Watching Carey Mulligan, the astonishing young actress who has been creating more buzz than a beehive (in the film “An Education” and in the Broadway production of “The Seagull”), lose her mind in 90 minutes is ample reason to see the Atlantic Theater Company’s disquieting production of “Through a Glass Darkly.” Jenny Worton’s stage adaptation can’t re-create the bone-chilling scenic desolation of Ingmar Bergman’s Academy Award-winning 1961 film. But under David Leveaux’s helming, the interior landscape of this claustrophobic chamber piece about a family that disintegrates over the course of a summer holiday is bleakly beautiful on its own terms.
There’s no denying that the loss of key elements of the Bergman film template — brooding seascapes, penetrating closeups, stark black-and-white definition — diminishes the range and impact of the story, which begins on an untrustworthy note of happiness. Nonetheless, the stage treatment distills the human emotions into a powerful brew.
“Everything will be perfect this holiday,” Karin (Mulligan) blithely exclaims, as she joins her husband Martin (Jason Butler Harner), her teenaged brother Max (Ben Rosenfield), and their father David (Chris Sarandon) as the family settles into a weather-beaten cottage on a remote island in the Baltic Sea.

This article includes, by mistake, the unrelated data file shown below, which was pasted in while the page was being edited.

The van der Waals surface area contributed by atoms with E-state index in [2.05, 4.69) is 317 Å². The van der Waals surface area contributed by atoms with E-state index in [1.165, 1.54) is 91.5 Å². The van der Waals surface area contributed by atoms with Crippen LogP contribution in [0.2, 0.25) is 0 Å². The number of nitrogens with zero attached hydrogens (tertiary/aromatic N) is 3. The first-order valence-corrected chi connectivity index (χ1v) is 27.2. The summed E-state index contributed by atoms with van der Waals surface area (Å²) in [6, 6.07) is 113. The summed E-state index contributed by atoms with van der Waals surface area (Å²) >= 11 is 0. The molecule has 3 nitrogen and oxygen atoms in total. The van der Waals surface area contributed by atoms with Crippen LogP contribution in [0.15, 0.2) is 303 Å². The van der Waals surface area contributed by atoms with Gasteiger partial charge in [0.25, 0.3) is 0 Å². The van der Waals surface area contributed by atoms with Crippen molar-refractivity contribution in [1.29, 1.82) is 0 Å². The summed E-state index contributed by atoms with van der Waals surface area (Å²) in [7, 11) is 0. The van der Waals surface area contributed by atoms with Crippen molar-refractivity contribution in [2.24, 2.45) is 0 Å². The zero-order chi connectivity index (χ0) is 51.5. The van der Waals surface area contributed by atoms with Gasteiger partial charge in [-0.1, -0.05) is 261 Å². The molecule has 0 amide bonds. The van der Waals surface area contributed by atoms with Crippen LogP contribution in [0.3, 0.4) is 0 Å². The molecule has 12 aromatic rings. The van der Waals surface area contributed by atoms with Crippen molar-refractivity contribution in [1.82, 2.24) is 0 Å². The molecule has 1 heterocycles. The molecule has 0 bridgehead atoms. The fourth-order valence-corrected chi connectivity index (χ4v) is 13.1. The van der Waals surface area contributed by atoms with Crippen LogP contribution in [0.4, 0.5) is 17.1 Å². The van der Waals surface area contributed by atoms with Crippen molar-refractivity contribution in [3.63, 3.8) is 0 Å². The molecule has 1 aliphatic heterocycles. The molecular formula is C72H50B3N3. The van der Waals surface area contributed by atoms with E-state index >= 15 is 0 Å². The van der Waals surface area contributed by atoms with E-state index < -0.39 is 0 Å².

Takeshi Kata has designed a stunning split-focus set (lighted in cool, isolating tones by David Weiner) that obliquely references both the family’s emotional disconnectedness and the advancing schizophrenia that will send Karin into madness. On stage left, the boxed-in interior of the claustrophobic cottage. On stage right, an expressionistic expanse of lonely beach. And against it all, a bleached blue “sky” of painted planks.
But the spot that draws the eye — and where Mulligan claims the acting high ground — is the attic where Karin retreats to commune with the god she hears calling to her from behind the faded wallpaper.
The most interesting aspect of this remarkable performance is its clarity. Mulligan doesn’t take Karin on a slow, graceful spiral into insanity. Rather, she splits herself into two distinct persona.
Although always volatile and often dangerous, Karin seems lucid enough as she tries to reassure her concerned but ineffectual husband (his anguish manifest in Harner’s simpatico perf), or incestuously toys with the ricocheting hormones of her brother (a break-out perf from young Rosenfield). But Mulligan switches gears in a heartbeat the minute she steps into the attic for one of her rapturous religious experiences, suggesting that it’s ultimately Karin’s own choice as to which mental landscape she eventually decides to inhabit.
It’s only when Karin confronts her father (a Scandinavian iceberg, in Sarandon’s glacial perf), a famous but second-rate novelist who callously admits to using his daughter’s ordeal to sharpen his literary acuity, that Mulligan allows us to glimpse her internal suffering and grasp her profound isolation.
Unlike the film, the stage version distilled by Worton (an associate artist with the Almeida Theater in London, where the play preemed) doesn’t delve deeply enough into the guilt felt by the father, a definitively dour Bergman-like character. Lacking the film’s often silent but unbearably intense closeups, the play doesn’t actually penetrate the depths of any character but Karin. But given the power and passion of Mulligan’s perf, who could complain about that?